Donald Trump Struggles to Secure $464M Bond in Civil Fraud Case

Donald Trump $464M Bond
Donald Trump is encountering significant challenges in obtaining a $464 million bond to address a civil fraud ruling, his legal team stated in a recent court filing. They emphasized that the sheer size of the bond necessitates the use of real estate assets as collateral.

In February, Judge Arthur Engoron mandated Trump to pay $464 million, inclusive of disgorgement and interest, following a verdict that found him culpable for engaging in a decade-long business endeavor with deceitful financial documents that inflated the value of his real estate assets and exaggerated his wealth.

Additionally, Donald Trump was prohibited from holding leadership positions in New York-based companies for three years. His sons, Donald Trump Jr. and Eric Trump, were fined $4 million each and barred for two years.

According to Alan Garten, general counsel for the Trump Organization, the defendants have struggled to secure a bond for the full $464 million due to the requirement of real estate collateral.

Despite Trump’s asserted financial stability and substantial assets, no surety bond provider approached by him has been willing to accept real estate as collateral. This includes Chubb, the insurance company that underwrote Trump’s $91.6 million bond to cover the $83 million judgment in the E. Jean Carroll defamation case.

Trump’s legal team, labeling the judgment as “unconstitutionally excessive,” has petitioned the appellate court once more to permit Trump to obtain a bond for a lesser sum. They argue that liquidating real estate assets to gather the necessary cash would result in significant, unrecoverable losses.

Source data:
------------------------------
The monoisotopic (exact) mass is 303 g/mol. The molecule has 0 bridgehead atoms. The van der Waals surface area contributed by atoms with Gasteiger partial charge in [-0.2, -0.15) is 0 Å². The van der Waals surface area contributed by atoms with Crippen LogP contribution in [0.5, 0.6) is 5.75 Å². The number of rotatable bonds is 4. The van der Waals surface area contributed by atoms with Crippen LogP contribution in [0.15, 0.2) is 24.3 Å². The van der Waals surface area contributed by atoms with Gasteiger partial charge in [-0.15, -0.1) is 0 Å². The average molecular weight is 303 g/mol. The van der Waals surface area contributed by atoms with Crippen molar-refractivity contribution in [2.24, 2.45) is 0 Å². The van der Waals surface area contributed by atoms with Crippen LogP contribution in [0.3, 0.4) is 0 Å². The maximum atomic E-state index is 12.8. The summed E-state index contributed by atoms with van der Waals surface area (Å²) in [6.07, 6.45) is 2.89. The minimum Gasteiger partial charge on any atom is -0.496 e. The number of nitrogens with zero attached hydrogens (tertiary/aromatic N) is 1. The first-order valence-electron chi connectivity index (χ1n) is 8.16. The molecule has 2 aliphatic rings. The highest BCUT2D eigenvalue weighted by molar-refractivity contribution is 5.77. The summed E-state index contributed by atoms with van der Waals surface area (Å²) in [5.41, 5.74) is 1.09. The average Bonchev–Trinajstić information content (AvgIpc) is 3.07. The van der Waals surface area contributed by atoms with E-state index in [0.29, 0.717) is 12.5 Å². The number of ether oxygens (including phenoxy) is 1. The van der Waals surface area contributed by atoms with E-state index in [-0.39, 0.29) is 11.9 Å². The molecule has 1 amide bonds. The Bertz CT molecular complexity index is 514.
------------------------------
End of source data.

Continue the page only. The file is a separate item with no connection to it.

Gary Guilietti, president of insurance surety Lockton Companies, testified in Trump’s defense during the trial and has assisted in coordinating the Trump Organization’s efforts to secure bonds. However, Guilietti stated in an affidavit that surety companies have refused to accept Trump Organization properties as collateral. Consequently, the only feasible option would be to post 120% of the bond in cash and cash equivalents, amounting to $557,491,716.

The New York Attorney General’s Office opposes the request for a lesser bond, expressing concerns that Trump and his co-defendants may attempt to evade or complicate the enforcement of the judgment.

Donald Trump, maintaining his innocence, plans to appeal the ruling. Engoron ordered Trump to pay pre-judgment interest on each fraudulent gain, with interest accruing from the date of each transaction. Additionally, a 9% post-judgment interest rate will apply once the judgment is entered.

University of Michigan business law professor Will Thomas remarked that the accruing interest will augment Trump’s legal expenses and influence his appeal strategy. Trump must either deposit the full fine into an escrow account or post a bond to initiate the appeal process, which will trigger an automatic stay of Engoron’s ruling.

However, if Donald Trump chooses to post a bond, interest will continue to accumulate during the appeal, potentially leading to tens of millions of dollars in additional costs.

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